NO MORE TIES AT THE SPELLING BEE
In the last three years, six Indian-American children have won the Scripps National Spelling Bee. Yes, we've had three straight ties, three consecutive contests that produced double the smiles, double the joy.
Not anymore. Organizers of the bee have added a second written test this year to make it highly unlikely that two contestants will end up holding the trophy.
The first written test will be administered to all spellers (about 300 of them) who qualify for the National Spelling Bee in Washington, D.C. This will whittle the field down to the top 50 spellers.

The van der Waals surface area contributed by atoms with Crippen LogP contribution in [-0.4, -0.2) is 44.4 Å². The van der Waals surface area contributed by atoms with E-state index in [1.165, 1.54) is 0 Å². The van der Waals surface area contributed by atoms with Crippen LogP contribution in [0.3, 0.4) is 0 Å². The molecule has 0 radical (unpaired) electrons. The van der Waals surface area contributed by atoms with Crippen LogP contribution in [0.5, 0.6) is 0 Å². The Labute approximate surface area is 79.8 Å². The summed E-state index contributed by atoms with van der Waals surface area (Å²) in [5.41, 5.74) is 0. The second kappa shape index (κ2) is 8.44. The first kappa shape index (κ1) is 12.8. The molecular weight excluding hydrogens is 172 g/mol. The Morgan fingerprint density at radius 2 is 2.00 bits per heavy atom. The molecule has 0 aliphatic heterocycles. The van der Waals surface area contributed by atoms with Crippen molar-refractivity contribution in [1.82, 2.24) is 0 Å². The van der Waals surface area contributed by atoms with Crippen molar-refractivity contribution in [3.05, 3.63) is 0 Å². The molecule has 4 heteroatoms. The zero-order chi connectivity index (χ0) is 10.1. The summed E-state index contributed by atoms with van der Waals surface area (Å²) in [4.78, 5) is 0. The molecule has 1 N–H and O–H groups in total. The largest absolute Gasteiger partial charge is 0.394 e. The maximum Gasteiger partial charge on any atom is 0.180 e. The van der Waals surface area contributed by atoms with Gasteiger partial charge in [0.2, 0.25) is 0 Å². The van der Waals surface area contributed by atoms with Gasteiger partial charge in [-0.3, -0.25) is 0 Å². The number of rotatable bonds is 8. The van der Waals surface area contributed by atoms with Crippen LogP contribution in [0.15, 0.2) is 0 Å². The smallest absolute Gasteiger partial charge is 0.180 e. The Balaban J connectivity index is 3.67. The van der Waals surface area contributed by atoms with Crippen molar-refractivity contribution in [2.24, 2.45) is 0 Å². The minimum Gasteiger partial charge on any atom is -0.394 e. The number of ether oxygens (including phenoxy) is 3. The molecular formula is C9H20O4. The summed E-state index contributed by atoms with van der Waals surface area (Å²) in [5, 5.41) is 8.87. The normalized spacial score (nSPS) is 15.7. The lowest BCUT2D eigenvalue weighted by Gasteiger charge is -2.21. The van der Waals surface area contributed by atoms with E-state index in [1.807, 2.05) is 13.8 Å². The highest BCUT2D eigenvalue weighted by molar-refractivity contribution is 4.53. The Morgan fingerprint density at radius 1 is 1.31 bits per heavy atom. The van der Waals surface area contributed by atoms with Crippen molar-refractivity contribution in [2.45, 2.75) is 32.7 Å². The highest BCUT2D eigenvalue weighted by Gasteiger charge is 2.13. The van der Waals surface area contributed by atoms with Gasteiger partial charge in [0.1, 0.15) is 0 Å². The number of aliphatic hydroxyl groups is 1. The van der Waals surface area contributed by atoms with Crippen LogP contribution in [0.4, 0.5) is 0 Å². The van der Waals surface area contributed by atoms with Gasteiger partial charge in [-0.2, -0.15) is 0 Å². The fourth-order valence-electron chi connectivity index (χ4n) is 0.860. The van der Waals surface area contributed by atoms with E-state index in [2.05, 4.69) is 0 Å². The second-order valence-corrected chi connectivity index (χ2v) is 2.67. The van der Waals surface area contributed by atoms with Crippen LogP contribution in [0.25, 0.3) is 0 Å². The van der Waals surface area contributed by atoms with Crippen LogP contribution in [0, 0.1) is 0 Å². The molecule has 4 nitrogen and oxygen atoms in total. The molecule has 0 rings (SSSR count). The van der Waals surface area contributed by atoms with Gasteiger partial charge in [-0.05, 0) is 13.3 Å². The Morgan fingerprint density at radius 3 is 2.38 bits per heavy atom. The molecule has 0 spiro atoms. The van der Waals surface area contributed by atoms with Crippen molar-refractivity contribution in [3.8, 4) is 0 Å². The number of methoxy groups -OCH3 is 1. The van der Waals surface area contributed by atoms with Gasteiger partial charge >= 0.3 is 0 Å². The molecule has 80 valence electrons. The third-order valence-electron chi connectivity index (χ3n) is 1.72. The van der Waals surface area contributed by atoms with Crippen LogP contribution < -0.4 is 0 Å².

The second written test will be given to the finalists (the top 10 or so spellers) before they appear on primetime TV. In the event of a tie, the scores of the written test will serve as a tiebreaker.
“There is certainly a point of view that the level of competition has risen to a place where we are likely to see more co-championships unless we further raise the bar,” Paige Kimble, the bee's executive director, told the Associated Press.
But what's so wrong about having co-champions? Perhaps bee organizers are worried that Indian-Americans won't be satisfied with having two champions every year and will soon be striving for three-way and four-way ties. Just picture four kids holding a single trophy, four sets of parents beaming from ear to ear.
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